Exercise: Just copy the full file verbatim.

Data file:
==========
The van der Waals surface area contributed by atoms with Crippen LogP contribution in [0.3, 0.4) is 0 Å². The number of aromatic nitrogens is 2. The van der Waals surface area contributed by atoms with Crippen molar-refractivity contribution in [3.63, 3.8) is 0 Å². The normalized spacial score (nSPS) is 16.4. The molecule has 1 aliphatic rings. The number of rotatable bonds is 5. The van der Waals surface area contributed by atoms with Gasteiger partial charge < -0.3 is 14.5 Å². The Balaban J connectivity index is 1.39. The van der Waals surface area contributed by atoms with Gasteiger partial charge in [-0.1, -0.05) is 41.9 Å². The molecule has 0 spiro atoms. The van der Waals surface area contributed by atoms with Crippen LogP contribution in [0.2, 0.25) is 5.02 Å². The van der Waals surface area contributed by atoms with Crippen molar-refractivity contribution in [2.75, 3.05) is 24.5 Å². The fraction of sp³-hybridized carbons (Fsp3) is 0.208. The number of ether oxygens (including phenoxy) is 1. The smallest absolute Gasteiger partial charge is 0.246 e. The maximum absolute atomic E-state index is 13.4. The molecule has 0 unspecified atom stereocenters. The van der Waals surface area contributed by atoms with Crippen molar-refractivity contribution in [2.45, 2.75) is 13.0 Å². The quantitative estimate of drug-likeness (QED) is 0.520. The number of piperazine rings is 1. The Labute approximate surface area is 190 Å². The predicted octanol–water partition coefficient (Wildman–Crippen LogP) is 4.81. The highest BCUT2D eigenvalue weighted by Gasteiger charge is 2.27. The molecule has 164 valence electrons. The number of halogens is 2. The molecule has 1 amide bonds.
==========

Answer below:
The van der Waals surface area contributed by atoms with Crippen LogP contribution in [0.3, 0.4) is 0 Å². The number of aromatic nitrogens is 2. The van der Waals surface area contributed by atoms with Crippen molar-refractivity contribution in [3.63, 3.8) is 0 Å². The normalized spacial score (nSPS) is 16.4. The molecule has 1 aliphatic rings. The number of rotatable bonds is 5. The van der Waals surface area contributed by atoms with Gasteiger partial charge < -0.3 is 14.5 Å². The Balaban J connectivity index is 1.39. The van der Waals surface area contributed by atoms with Gasteiger partial charge in [-0.1, -0.05) is 41.9 Å². The molecule has 0 spiro atoms. The van der Waals surface area contributed by atoms with Crippen LogP contribution in [0.2, 0.25) is 5.02 Å². The van der Waals surface area contributed by atoms with Crippen molar-refractivity contribution in [2.75, 3.05) is 24.5 Å². The fraction of sp³-hybridized carbons (Fsp3) is 0.208. The number of ether oxygens (including phenoxy) is 1. The smallest absolute Gasteiger partial charge is 0.246 e. The maximum absolute atomic E-state index is 13.4. The molecule has 0 unspecified atom stereocenters. The van der Waals surface area contributed by atoms with Crippen molar-refractivity contribution in [2.45, 2.75) is 13.0 Å². The quantitative estimate of drug-likeness (QED) is 0.520. The number of piperazine rings is 1. The Labute approximate surface area is 190 Å². The predicted octanol–water partition coefficient (Wildman–Crippen LogP) is 4.81. The highest BCUT2D eigenvalue weighted by Gasteiger charge is 2.27. The molecule has 164 valence electrons. The number of halogens is 2. The molecule has 1 amide bonds.